But those awesome experiences of the future start with an understanding of how our current environment is mapped, what kind of meaningful information can be overlaid and what people do with this information.

Maps for Lost Towns

Based in Perth, Western Australia, GeoGeeks holds fortnightly meet ups to explore geospatial technology using open source data and tools. The group has members with experience in all kinds of industries including mining, resources, government, and energy. Some are GIS (geographic information systems) technical specialists while others (like me) are hobbyists or programmers who want to expand their skill set. I hope to learn more about the technical side of GIS and help work on some cool mapping projects.

One of the projects the group has already begun to explore is Maps for Lost Towns.  A few GeoGeeks discovered that the State Records Office of WA has a massive database of historical maps. These beautiful maps (some over 100 years old!) have been digitised and made available to the public to view online. The maps are protected by Crown copyright which expires 50 years from the date of publication. My understanding is that as long as the maps were published in 1966 or earlier then they can be uploaded for the purposes of this project. The maps could be a lot more useful and interesting, if we could understand visually where they fit into the maps of today. This is technically possible but the difficulty lies in the fact that there are thousands of maps to review.  So the goal of the project is to georeference these maps through crowdsourcing.

Open source mapping tools

Matching or “rectifying” a map against today’s streets or satellite imagery can be done through open source software such as MapWarper a “map warper/ map georectifier and image georeferencer tool”.  Sounds fancy, but it’s actually quite an easy to use platform.

  • Upload a map.
  • Identify several control points on the map. These are points which you can confidently correlate to current day landmarks or streets.
  • The software rectifies the map by using the control points as anchors and then laying your map on top of current day coordinates.

Here’s an example from the website. The image below is a map from 1873 of the City of Roxbury in Boston, Massachusetts.

Map from Map Warper "1873 City of Roxbury, Part of Ward 15".
Map from Map Warper “1873 City of Roxbury, Part of Ward 15”.

The map was uploaded by a Map Warper member, Nebojsa Pesic, who identified 18 control points  and then rectified the map. You can see from the next image how the old map aligns with the current map. Cool, right?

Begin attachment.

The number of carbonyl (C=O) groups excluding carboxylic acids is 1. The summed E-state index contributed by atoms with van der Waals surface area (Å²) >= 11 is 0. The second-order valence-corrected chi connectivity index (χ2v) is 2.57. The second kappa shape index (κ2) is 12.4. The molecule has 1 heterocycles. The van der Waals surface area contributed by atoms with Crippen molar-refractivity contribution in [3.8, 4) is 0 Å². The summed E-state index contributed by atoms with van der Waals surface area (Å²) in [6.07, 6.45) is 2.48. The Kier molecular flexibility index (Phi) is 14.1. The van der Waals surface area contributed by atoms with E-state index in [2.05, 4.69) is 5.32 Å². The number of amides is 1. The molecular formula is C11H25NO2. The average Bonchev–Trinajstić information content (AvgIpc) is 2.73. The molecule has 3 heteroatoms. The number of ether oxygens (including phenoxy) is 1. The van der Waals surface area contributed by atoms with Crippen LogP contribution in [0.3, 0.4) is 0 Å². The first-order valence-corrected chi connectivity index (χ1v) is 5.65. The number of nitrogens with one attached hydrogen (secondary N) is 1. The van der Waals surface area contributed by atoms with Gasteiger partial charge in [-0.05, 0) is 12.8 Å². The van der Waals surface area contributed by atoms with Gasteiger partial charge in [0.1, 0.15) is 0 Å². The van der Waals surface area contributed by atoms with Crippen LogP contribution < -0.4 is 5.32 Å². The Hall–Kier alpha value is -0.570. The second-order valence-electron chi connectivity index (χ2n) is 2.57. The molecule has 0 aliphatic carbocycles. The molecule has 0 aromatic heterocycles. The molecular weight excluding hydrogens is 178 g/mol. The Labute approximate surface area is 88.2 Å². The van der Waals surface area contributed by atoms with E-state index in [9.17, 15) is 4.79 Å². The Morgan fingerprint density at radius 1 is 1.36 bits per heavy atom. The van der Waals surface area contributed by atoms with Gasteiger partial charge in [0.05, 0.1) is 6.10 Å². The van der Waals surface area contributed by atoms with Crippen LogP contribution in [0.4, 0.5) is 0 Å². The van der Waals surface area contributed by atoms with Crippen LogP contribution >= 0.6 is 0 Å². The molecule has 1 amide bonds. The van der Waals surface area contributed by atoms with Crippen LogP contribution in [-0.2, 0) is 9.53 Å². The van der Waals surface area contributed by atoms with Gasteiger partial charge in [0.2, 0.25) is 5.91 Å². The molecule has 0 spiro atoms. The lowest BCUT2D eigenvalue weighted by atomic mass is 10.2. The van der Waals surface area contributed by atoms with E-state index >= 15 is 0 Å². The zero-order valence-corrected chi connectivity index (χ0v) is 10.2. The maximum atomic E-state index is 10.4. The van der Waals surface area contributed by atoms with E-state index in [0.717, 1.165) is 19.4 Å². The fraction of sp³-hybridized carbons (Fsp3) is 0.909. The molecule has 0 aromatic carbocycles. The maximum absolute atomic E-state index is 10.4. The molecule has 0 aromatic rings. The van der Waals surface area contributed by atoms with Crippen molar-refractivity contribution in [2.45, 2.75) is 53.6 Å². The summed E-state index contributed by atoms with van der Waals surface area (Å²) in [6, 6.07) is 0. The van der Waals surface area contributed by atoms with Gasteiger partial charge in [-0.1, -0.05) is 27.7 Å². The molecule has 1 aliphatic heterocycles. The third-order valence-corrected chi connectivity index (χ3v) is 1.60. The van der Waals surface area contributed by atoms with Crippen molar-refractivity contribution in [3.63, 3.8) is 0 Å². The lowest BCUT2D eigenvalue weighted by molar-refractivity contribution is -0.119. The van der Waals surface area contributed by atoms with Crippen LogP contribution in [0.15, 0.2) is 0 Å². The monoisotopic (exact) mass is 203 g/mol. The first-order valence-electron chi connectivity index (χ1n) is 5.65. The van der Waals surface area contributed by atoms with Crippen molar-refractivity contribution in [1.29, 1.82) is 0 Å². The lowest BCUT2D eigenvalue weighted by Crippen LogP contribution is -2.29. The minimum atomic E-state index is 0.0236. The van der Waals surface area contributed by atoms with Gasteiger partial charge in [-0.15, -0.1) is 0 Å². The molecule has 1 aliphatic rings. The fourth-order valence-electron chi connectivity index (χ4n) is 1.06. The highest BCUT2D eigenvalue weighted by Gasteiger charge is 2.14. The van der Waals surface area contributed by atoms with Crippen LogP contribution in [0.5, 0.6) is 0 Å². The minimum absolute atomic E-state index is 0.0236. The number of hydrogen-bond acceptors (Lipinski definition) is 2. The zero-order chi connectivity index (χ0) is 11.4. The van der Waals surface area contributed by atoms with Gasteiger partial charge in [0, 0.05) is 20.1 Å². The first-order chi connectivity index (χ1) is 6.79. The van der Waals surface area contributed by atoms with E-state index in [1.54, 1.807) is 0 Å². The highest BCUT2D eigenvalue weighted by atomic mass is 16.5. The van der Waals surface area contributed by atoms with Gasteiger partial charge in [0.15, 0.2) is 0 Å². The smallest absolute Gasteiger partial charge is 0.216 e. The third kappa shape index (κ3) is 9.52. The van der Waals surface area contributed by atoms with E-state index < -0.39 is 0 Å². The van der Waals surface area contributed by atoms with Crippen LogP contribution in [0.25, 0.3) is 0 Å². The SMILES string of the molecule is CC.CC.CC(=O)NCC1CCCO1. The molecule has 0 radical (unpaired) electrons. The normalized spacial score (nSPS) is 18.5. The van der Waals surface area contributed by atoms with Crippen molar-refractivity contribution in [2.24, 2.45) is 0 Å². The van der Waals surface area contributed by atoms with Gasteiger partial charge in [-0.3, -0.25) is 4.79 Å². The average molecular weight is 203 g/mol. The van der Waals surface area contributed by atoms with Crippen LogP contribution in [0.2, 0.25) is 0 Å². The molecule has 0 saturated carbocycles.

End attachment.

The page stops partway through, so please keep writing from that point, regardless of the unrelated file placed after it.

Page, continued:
Rectified map of “1873 City of Roxbury, Part of Ward 15” via Map Warper.

So being able to rectify Western Australia’s historic maps is possible (and fun!) but how do we encourage people to give it a go themselves?

User experience

Before creating a platform that allows visitors to play around with maps, I think it’s important to identify the kind of experience we want them to have. Why would they want to participate in this project? What are there expectations? What do they want to get out of it? Exploring these questions will give us information that we can use to create an ideal experience for them.

Firstly, I took a look at the kinds of people that we might like to engage with and encourage to use the site. I developed three user personas: Social Butterfly, Community Gamer and Community Minded. Each persona interacts with technology and digital content in a different way but I felt that each could gain something positive through a “good map experience”.


I reviewed the current Map Warper Information Architecture (IA) to see what kind of functionality was available to users of that platform. I mapped this out in the IA diagram below. This helped me to understand the following:

  • What kinds of things people could do with maps (search, upload their own maps, rectify, share maps, comment on them).
  • The meta data available on each map (location, publisher, titles, tags, dates).
  • How and why one might search a database of maps. For example, maps from a person’s home town or state, looking for maps from a specific timeframe, or types of maps like aerials.


Reverse engineering the website’s IA also gave me insight into how they had laid out their functionality and hierarchies. Next, I took each user persona and created potential user flows. I kept it pretty simple so that it could be used as a starting point for discussions with other GeoGeeks.gguserflows

I shared these initial concepts with the group along with some additional discussion points:

  • Do these three user personas reflect the main types of people who will use the website?
  • Do these user journeys reflect their needs? And the corresponding website functionality required?
  • To what extent will we use or adapt the original Map Warper IA?
  • Will the website be mobile responsive? Would be good for user personas Social Butterfly (to view content) and Community Minded (to view, upload and share content). In the future users could access cool content while they are mobile and have location services turned on.
  • Do we have maps for just WA or other states too?
  • Will all users have to log in? Or just those that want to match maps and add content? A logged in state will be necessary for saving personal information, activity and gamification elements.
  • Will users be able to upload their own maps?
  • Will we meet minimum Australian accessibility standards?
  • Should we include a social sharing plugin? I think yes! Map Warper uses

Although this is a very simple start to a complex project, I hope that this input will help progress the project and I look forward to helping it develop further!